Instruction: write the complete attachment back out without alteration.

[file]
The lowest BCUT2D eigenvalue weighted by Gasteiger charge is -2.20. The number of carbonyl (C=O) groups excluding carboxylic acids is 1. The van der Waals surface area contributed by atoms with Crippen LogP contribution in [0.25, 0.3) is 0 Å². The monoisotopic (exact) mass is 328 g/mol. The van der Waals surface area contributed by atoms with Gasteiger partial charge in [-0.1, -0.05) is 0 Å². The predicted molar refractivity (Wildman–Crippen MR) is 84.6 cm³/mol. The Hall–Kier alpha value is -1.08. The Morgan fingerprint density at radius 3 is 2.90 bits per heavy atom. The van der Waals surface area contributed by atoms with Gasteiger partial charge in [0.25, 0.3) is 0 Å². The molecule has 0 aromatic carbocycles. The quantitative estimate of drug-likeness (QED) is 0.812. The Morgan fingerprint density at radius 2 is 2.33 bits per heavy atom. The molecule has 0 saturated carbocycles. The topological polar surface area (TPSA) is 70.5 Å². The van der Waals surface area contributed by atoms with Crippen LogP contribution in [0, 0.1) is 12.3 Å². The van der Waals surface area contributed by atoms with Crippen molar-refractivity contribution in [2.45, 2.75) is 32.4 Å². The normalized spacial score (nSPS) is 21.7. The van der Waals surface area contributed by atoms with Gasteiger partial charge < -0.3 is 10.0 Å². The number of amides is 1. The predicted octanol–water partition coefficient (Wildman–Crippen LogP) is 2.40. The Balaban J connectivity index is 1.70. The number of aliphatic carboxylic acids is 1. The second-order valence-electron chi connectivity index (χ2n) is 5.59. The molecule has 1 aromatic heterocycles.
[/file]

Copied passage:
The lowest BCUT2D eigenvalue weighted by Gasteiger charge is -2.20. The number of carbonyl (C=O) groups excluding carboxylic acids is 1. The van der Waals surface area contributed by atoms with Crippen LogP contribution in [0.25, 0.3) is 0 Å². The monoisotopic (exact) mass is 328 g/mol. The van der Waals surface area contributed by atoms with Gasteiger partial charge in [-0.1, -0.05) is 0 Å². The predicted molar refractivity (Wildman–Crippen MR) is 84.6 cm³/mol. The Hall–Kier alpha value is -1.08. The Morgan fingerprint density at radius 3 is 2.90 bits per heavy atom. The van der Waals surface area contributed by atoms with Gasteiger partial charge in [0.25, 0.3) is 0 Å². The molecule has 0 aromatic carbocycles. The quantitative estimate of drug-likeness (QED) is 0.812. The Morgan fingerprint density at radius 2 is 2.33 bits per heavy atom. The molecule has 0 saturated carbocycles. The topological polar surface area (TPSA) is 70.5 Å². The van der Waals surface area contributed by atoms with Crippen LogP contribution in [0, 0.1) is 12.3 Å². The van der Waals surface area contributed by atoms with Crippen molar-refractivity contribution in [2.45, 2.75) is 32.4 Å². The normalized spacial score (nSPS) is 21.7. The van der Waals surface area contributed by atoms with Gasteiger partial charge < -0.3 is 10.0 Å². The number of amides is 1. The predicted octanol–water partition coefficient (Wildman–Crippen LogP) is 2.40. The Balaban J connectivity index is 1.70. The number of aliphatic carboxylic acids is 1. The second-order valence-electron chi connectivity index (χ2n) is 5.59. The molecule has 1 aromatic heterocycles.